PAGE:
The following is an e-mail message I sent to one of our tutorial group members, discussing whether the character Homer can be considered a symbol:
Thank you for bringing up your question to me. Indeed, the tutorial group that followed raised the same issue too, not on the character Homer, but Mrs Thymes.
If you refer to Professor Li’s lecture notes, the section on symbol includes the following:
“Symbol: a person, place, thing, or event that figuratively stands for something else”
So in theory, we can say ‘Homer is a symbol of the human desire to search for an eternal home where love is tangible, long-lasting and ideal’, for example. This can be backed up by evidence in the story, say, the line ‘he lived in a blessed realm between two worlds’, and argue that this ‘blessed realm’ is the eternal home to Homer.
But as you said, one can question the validity of an argument such as ‘Homer is a symbol because he is similar to the Homer in Odyssey’, one that is ONLY grounded on the fact that Homer in the short story ‘Summer’ and Homer in ‘Odyssey’ share the same name. If you look at K’s handout, she lists out 3 similarities that Homer in ‘Summer’ share with Homer in ‘Odyssey’, but that doesn’t say very clearly how he can be a symbol in the story.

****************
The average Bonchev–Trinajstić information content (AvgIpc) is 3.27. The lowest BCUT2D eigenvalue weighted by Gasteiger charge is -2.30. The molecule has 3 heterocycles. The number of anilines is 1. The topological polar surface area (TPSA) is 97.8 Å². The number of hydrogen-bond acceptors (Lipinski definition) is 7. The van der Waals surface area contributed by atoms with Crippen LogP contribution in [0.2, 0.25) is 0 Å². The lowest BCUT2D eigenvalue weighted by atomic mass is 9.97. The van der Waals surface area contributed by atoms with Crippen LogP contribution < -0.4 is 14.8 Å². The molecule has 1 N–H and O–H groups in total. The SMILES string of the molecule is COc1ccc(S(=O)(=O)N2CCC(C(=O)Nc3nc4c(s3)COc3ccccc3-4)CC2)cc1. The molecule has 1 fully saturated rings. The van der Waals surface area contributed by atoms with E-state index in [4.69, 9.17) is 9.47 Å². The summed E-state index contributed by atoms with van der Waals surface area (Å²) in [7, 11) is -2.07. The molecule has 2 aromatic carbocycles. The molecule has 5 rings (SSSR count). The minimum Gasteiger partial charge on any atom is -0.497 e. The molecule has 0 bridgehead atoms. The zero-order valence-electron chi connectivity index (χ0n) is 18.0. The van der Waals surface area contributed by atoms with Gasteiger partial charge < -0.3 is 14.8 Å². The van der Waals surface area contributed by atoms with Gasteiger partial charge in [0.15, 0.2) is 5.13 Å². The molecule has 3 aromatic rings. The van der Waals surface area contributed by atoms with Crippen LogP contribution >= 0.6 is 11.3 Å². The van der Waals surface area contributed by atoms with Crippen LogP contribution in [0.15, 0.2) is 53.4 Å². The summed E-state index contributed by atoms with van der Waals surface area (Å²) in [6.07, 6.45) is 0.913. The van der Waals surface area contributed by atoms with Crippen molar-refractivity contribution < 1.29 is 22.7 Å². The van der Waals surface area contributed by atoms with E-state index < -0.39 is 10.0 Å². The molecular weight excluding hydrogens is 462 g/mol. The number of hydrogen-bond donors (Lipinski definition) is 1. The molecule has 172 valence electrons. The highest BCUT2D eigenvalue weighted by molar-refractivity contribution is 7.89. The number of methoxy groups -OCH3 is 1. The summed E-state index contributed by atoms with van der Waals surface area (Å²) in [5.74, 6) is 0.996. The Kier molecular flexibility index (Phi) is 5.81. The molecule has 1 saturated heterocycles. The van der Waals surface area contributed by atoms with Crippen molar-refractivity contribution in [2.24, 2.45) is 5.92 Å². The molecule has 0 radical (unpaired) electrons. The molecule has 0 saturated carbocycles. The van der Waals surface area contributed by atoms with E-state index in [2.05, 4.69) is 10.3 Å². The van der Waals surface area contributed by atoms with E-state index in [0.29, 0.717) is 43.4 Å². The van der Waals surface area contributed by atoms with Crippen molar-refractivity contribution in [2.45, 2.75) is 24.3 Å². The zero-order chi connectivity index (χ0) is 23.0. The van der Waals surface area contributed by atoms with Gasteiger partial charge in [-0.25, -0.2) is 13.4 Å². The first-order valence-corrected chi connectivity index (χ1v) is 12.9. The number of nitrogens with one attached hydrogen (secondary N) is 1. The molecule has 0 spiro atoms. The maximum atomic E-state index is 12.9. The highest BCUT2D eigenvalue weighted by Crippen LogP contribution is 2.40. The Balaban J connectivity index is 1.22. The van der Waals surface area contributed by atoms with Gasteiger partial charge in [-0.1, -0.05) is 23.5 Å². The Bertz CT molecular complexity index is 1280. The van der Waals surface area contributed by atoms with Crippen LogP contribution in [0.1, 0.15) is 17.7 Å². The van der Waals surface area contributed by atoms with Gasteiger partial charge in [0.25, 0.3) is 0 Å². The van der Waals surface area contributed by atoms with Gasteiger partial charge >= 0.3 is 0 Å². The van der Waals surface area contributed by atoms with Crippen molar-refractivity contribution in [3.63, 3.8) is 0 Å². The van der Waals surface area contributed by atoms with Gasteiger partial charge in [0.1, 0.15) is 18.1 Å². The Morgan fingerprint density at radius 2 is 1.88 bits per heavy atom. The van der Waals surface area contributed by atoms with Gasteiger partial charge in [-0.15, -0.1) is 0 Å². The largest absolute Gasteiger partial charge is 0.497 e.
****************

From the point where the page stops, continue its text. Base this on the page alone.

However, we can still make use of the materials on the handout, and see how we can argue that he can actually be a symbol. For example, we can say ‘Homer is a symbol of a human desire for something unattainable (‘distant longing for something he had never had’ quoting from Karena’), and an example of is a ideal youthful kind of love’. And then we quote parts from the story that exhibit such desire in Homer. Then, how is Ks connection between the two Homers strengthen our argument here? Well, if we can find any moments in ‘The Odyssey’ that Homer is also desiring something unattainable, then we can in turn argue that the narrator of ‘Summer’ is drawing on a literary tradition of the name Homer. That gives meaning to ‘Homer’ as a symbol both inside and outside the story. By outside the story, I mean in another literary work.
Does that clarify things? I hope to post this e-mail onto WordPress (our new blog) too because it’s quite an interesting discussion.